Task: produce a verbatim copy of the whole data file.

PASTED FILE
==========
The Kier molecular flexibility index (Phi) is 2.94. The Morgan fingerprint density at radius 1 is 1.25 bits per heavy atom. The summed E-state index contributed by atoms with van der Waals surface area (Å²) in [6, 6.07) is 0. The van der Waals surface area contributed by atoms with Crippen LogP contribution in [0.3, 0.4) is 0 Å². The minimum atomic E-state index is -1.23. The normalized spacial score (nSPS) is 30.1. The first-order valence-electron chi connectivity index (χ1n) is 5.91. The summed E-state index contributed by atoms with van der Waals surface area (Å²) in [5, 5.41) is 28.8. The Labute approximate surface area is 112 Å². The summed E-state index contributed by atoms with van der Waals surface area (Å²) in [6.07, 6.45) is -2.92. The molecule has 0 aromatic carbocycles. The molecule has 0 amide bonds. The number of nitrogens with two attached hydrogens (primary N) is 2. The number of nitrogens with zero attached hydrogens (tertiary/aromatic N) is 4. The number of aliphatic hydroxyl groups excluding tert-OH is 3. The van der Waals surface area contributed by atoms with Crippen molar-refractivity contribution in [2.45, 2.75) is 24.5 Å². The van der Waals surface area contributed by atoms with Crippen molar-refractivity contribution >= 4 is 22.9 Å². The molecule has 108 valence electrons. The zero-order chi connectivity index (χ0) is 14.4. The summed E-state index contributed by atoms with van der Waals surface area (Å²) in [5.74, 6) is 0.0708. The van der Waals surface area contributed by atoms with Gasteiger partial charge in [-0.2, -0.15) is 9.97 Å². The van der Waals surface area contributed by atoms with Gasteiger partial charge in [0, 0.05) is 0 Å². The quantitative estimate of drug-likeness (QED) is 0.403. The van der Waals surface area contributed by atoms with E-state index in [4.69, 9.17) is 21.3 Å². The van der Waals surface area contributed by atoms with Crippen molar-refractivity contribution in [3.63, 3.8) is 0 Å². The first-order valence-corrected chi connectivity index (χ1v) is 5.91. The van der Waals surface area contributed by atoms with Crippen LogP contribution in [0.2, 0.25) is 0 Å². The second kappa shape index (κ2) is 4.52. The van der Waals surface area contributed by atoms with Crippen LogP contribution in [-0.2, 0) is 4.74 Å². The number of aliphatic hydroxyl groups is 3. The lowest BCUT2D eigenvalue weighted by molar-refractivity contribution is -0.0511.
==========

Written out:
The Kier molecular flexibility index (Phi) is 2.94. The Morgan fingerprint density at radius 1 is 1.25 bits per heavy atom. The summed E-state index contributed by atoms with van der Waals surface area (Å²) in [6, 6.07) is 0. The van der Waals surface area contributed by atoms with Crippen LogP contribution in [0.3, 0.4) is 0 Å². The minimum atomic E-state index is -1.23. The normalized spacial score (nSPS) is 30.1. The first-order valence-electron chi connectivity index (χ1n) is 5.91. The summed E-state index contributed by atoms with van der Waals surface area (Å²) in [5, 5.41) is 28.8. The Labute approximate surface area is 112 Å². The summed E-state index contributed by atoms with van der Waals surface area (Å²) in [6.07, 6.45) is -2.92. The molecule has 0 aromatic carbocycles. The molecule has 0 amide bonds. The number of nitrogens with two attached hydrogens (primary N) is 2. The number of nitrogens with zero attached hydrogens (tertiary/aromatic N) is 4. The number of aliphatic hydroxyl groups excluding tert-OH is 3. The van der Waals surface area contributed by atoms with Crippen molar-refractivity contribution in [2.45, 2.75) is 24.5 Å². The van der Waals surface area contributed by atoms with Crippen molar-refractivity contribution >= 4 is 22.9 Å². The molecule has 108 valence electrons. The zero-order chi connectivity index (χ0) is 14.4. The summed E-state index contributed by atoms with van der Waals surface area (Å²) in [5.74, 6) is 0.0708. The van der Waals surface area contributed by atoms with Gasteiger partial charge in [-0.2, -0.15) is 9.97 Å². The van der Waals surface area contributed by atoms with Gasteiger partial charge in [0, 0.05) is 0 Å². The quantitative estimate of drug-likeness (QED) is 0.403. The van der Waals surface area contributed by atoms with E-state index in [4.69, 9.17) is 21.3 Å². The van der Waals surface area contributed by atoms with Crippen molar-refractivity contribution in [3.63, 3.8) is 0 Å². The first-order valence-corrected chi connectivity index (χ1v) is 5.91. The van der Waals surface area contributed by atoms with Crippen LogP contribution in [0.2, 0.25) is 0 Å². The second kappa shape index (κ2) is 4.52. The van der Waals surface area contributed by atoms with Crippen LogP contribution in [-0.2, 0) is 4.74 Å². The number of aliphatic hydroxyl groups is 3. The lowest BCUT2D eigenvalue weighted by molar-refractivity contribution is -0.0511.